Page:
Ed's Brexit round-up
2nd Feb 2018 / By Ed Barker
The past week has been a slightly bruising one for the Government, with more than one home truth delivered its way.
Transition details: On Monday the European Council (Heads of State of all the EU members (except the UK), agreed its basic negotiating approach during the transition period of Brexit. Their approach lays out how they feel the period April 2019 – the end of 2020 should be followed, and what benefits and obligations the UK will have to the EU in that time.
In the words of Michel Barnier: "The UK will continue to take part in the single market, and customs union, and all union policy. It will continue to have all the economic benefits, therefore it must apply all EU rules."
As part of this, the UK will have no powers of decision making in the EU and will not be permitted to participate in any of its functions. Essentially, a Norway model. Even more significant, the UK will have to respect any existing Free Trade Agreements between the EU and other countries, as well as applying any common tariffs and duties. In other words it won’t be setting its own trade policy. The EU even stated that that they were open to extending this transition period further, meaning we would be more than five years since the Brexit vote.
Leak spat: On Tuesday Whitehall and the Government were locked in an unseemly spat over a government analysis, leaked to journalists. Developed across a number of Departments as an internal Government paper only, it outlined a number of scenarios between hard and soft Brexits, noting that under all of them key industries such as finance, manufacturing and retail would be negatively affected.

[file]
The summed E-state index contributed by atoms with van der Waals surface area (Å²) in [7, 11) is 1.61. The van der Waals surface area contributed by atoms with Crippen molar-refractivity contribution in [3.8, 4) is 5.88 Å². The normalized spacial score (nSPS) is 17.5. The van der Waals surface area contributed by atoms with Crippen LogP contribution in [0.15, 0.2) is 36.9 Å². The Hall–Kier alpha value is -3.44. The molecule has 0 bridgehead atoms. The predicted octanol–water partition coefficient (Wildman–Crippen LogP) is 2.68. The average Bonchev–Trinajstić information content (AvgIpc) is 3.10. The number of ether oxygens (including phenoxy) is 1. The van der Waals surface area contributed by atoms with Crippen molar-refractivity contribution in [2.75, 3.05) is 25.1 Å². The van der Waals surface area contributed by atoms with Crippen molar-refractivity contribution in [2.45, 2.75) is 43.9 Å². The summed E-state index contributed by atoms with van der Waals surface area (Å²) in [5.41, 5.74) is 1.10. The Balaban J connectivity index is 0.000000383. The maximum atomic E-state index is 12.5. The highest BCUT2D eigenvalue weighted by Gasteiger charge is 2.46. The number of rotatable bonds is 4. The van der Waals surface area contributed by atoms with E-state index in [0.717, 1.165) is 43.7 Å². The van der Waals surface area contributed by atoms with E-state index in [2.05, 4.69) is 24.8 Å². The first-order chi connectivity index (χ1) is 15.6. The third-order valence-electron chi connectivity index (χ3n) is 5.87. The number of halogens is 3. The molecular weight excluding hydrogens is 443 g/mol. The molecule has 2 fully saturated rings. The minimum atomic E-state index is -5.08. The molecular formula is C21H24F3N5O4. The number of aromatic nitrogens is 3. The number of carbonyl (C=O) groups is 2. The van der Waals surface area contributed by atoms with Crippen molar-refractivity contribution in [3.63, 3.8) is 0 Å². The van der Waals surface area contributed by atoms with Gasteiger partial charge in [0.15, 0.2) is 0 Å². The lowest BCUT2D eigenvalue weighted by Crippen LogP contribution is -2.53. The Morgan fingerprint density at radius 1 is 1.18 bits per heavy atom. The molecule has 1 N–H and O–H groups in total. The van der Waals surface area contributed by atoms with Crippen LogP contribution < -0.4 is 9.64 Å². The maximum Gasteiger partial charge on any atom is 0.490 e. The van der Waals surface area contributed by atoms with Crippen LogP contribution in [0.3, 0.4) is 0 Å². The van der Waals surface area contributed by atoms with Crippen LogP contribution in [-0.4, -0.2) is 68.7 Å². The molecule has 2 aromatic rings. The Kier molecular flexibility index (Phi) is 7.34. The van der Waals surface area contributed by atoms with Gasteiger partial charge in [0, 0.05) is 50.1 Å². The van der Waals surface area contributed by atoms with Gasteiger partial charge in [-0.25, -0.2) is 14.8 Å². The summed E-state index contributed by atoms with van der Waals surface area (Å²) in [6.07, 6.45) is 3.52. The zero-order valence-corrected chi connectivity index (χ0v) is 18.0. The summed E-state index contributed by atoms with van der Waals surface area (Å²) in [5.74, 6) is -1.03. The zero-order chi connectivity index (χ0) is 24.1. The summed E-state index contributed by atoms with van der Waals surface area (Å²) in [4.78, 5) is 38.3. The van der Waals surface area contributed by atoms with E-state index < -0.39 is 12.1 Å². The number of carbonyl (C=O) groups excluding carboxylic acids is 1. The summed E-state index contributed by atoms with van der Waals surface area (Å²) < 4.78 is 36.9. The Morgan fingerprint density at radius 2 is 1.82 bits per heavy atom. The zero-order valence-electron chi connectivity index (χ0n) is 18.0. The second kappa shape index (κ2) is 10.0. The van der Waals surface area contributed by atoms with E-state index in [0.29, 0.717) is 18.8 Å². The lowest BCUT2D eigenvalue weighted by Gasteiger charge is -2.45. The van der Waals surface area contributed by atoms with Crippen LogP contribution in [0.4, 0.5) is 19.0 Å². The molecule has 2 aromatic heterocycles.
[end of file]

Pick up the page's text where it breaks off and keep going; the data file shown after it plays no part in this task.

Perhaps there was nothing that new in the analysis; heavily restricting trade is more likely to have a negative impact on the UK than having a slightly more liberal trade policy. Basic economics etc. However what was more revealing was the fallout of this. For a number of days the Government fiercely resisted releasing the full text of the document, as well as descending into a full on blame game of who leaked it and who produced it.
It galvanised soft Brexiteer backbenchers and the likes of Philip Hammond, whilst Brexiteers denounced it as inaccurate or a scaremongering exercise. The full analysis is likely to be released in due course, though the fall out between ministers, backbenchers and civil servants is less than clear.
Customs deal: Contacts in the Civil Service and in Europe have been telling me that the UK is thinking on a customs deal covering trade in goods with the EU. A customs union is where you have a free trade area and a common external tariff (applied to say, US pork), reducing problems of trading between states. It does not eliminate checks at border, though it would greatly diminish them, as this would depend on rules of the single market, such as ractopamine free products in the EU.
This is being discussed largely as a way of meeting the enormous challenge posed by the Irish border question – something I have written about here ad nauseam, and allaying fears of a hard Brexit on trade in goods (think loss of carcase balance, importing feed, transporting lorries etc). I am told that with parliamentary time severely diminishing to thrash these issues out, expediency could well be the order of the day as we get closer to next March.
Cookbook delight for PM: Much to think about for our Prime Minster, but having written to the NPA this week to thank us for her gratefully received ‘Ladies in Pigs’ cookbook, I am sure that a weekend to reflect on some of the excellent recipes is an perfect antidote to a hectic week for her.